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Gary Wilson relieved to receive positive injury update



Evasive action: Gary Wilson gets out of the way yesterday

Evasive action: Gary Wilson gets out of the way yesterday

©INPHO/Oisin Keniry

Evasive action: Gary Wilson gets out of the way yesterday

While Kevin O'Brien took the headlines on a memorable fourth day of Ireland's inaugural Test match in Malahide, Gary Wilson was receiving the good news that the blow to his elbow before play on Sunday did not result in a break.

"All good," said Wilson after he had batted for a second time in the match. "I've got the all clear, although it was still pretty painful to bat. Yesterday I was drugged up and could only score with sort of deflections. I didn't feel I could put the bat into the ball. But it was great to hear the news that there's no break."

Ironically, Wilson could score only 12 yesterday before he was caught at slip, 21 fewer than his unbeaten battle against the pain on Sunday, but his dismissal let in Stuart Thompson and the Eglinton captain rose to the occasion with his third Ireland 50 as he shared their first Test century stand (114) with O'Brien.

"It was really special and Kevin made it a little bit easier for me by rotating the strike. It was testing out there but we got through it," said Thompson.

"We didn't look too much at the scoreboard, just kept batting, put the partnership together and were lucky to survive when Amir was beating the bat. But as long as we kept our heads down and reset the innings, our partnership kept growing."

Thompson scored only three from 21 balls in his first Test innings.

"I wasn't intentionally slow, but this time I played a few extra drives and got a bit of luck along the way," he added.

"The longer you are in there, it gets easier - although I didn't pick the last one too well - but I spoke to (Ed) Joyce and (William) Porterfield after the way they played the night before and just tried to copy them.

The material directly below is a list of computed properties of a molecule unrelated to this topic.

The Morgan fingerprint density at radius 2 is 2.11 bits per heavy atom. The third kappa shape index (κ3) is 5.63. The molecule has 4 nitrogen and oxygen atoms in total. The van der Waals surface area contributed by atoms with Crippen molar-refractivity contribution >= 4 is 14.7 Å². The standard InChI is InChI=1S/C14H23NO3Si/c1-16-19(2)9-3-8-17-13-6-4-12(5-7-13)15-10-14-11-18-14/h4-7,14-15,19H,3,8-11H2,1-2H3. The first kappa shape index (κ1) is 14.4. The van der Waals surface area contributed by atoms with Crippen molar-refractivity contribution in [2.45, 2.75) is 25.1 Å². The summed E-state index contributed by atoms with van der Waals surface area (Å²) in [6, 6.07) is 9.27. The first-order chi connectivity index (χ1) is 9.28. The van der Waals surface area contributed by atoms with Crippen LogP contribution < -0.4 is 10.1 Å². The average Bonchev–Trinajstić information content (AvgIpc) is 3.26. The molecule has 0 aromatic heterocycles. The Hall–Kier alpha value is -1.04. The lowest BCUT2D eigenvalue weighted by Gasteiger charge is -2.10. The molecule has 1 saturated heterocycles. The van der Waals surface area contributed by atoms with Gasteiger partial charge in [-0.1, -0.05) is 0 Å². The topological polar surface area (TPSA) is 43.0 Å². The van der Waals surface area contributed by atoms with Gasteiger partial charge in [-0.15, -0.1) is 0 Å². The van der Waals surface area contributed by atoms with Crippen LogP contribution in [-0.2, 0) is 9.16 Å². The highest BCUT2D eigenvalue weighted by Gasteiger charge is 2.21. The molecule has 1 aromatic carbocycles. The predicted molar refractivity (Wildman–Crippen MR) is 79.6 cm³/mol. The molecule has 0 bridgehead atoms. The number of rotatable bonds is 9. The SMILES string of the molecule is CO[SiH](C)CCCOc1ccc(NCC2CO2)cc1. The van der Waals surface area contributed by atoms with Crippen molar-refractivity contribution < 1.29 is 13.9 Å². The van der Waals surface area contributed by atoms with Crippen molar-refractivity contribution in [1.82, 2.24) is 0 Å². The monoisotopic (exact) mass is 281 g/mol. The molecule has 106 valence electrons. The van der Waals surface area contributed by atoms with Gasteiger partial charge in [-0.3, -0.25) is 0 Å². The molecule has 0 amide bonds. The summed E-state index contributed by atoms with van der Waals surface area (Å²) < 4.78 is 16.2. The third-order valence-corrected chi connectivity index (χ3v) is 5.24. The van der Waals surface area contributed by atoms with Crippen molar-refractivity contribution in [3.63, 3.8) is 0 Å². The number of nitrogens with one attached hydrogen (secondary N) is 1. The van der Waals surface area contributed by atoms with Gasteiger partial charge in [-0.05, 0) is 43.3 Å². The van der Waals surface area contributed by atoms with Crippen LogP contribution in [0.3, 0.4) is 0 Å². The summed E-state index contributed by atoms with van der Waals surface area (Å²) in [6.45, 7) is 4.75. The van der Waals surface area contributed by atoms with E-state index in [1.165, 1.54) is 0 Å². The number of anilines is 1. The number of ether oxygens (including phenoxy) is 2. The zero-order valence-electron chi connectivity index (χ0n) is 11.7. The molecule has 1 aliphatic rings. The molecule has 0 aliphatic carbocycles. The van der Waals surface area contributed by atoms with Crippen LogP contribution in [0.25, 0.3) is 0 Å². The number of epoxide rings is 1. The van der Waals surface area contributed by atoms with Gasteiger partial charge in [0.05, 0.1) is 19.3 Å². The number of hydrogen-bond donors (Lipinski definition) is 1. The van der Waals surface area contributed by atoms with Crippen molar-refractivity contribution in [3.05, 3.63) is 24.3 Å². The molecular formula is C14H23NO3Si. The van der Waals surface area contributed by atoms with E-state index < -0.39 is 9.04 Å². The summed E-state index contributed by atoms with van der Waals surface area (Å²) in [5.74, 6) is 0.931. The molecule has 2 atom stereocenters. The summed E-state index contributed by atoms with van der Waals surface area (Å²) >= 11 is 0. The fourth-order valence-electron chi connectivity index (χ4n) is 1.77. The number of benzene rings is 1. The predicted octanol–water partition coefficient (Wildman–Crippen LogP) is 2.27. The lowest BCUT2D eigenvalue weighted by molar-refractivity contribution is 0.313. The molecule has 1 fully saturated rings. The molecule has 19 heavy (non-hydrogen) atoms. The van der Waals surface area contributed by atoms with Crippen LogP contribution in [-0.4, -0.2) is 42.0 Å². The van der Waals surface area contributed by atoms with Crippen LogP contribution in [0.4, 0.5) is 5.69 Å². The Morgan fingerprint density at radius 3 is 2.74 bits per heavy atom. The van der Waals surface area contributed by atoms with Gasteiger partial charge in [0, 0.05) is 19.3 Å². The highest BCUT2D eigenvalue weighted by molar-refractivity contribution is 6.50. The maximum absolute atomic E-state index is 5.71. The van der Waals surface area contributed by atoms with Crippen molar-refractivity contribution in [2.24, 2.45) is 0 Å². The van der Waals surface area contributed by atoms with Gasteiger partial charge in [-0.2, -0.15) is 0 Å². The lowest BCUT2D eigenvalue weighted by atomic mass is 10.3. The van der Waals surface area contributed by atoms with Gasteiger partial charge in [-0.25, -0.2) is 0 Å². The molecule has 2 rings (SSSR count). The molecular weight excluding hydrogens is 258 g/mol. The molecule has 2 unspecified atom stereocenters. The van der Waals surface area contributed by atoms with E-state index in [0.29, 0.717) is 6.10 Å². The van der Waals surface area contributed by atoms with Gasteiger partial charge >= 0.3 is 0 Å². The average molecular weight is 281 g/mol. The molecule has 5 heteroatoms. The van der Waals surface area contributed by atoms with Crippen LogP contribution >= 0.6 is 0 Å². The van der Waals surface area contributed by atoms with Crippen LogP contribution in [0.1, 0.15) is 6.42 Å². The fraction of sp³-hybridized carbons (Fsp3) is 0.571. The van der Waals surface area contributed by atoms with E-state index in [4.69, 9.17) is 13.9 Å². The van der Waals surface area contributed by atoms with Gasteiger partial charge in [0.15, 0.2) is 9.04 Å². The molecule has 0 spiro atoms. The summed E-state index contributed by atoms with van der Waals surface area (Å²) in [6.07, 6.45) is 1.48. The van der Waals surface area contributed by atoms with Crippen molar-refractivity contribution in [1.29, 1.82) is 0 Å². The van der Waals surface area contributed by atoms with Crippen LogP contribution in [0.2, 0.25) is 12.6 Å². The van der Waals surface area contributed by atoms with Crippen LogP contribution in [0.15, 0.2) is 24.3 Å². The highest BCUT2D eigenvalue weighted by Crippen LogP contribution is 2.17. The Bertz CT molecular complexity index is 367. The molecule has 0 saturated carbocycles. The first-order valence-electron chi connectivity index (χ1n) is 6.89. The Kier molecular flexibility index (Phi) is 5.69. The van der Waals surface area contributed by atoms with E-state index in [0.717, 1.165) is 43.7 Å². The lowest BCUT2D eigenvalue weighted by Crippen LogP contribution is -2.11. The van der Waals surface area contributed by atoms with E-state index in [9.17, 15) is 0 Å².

"Our objective at the start of the day was to bat as long as possible."

By the time O'Brien was closing in on his century, Thompson was back in the pavilion, suffering.

"We were probably more nervous than he was, those last five runs were agonising, but there were huge celebrations when he did it, a superb knock," he said.

"He always rises to the occasion and in our first Test match when we had to bat all day to give ourselves a chance, he is sitting 118 not out and it shows what kind of player he is and what kind of character he is."

Thompson's appearance on the Test stage is just as remarkable as O'Brien's innings, but after scoring back-to-back centuries for Eglinton, against Donemana, and for North West Warriors, against Leinster Lightning, he jumped back into the frame.

When asked if he expected to be standing there, he immediately said: "No.

"I still pinch myself now and again and to be here playing in the first Test is massive and to contribute helps as well. I got into a good rhythm in the first innings and hopefully if we can get as close to 200 as possible and get a good crack at them we can dream of bowling them out."

O'Brien, after admitting it was "a great honour to join a select list", joined the praise for his batting partner.

"Thommo batted unbelievably," he said. "I played against him 10 days ago when he got 160-odd and I was cursing him every time he whacked me to the boundary. But he played brilliantly after tea, he just hit the ball so sweetly and scored very quickly. It was a great innings, and then for TK (Tyrone Kane) to bat 60-odd balls in tough circumstances against a high-quality attack, hats off to the two guys."

Belfast Telegraph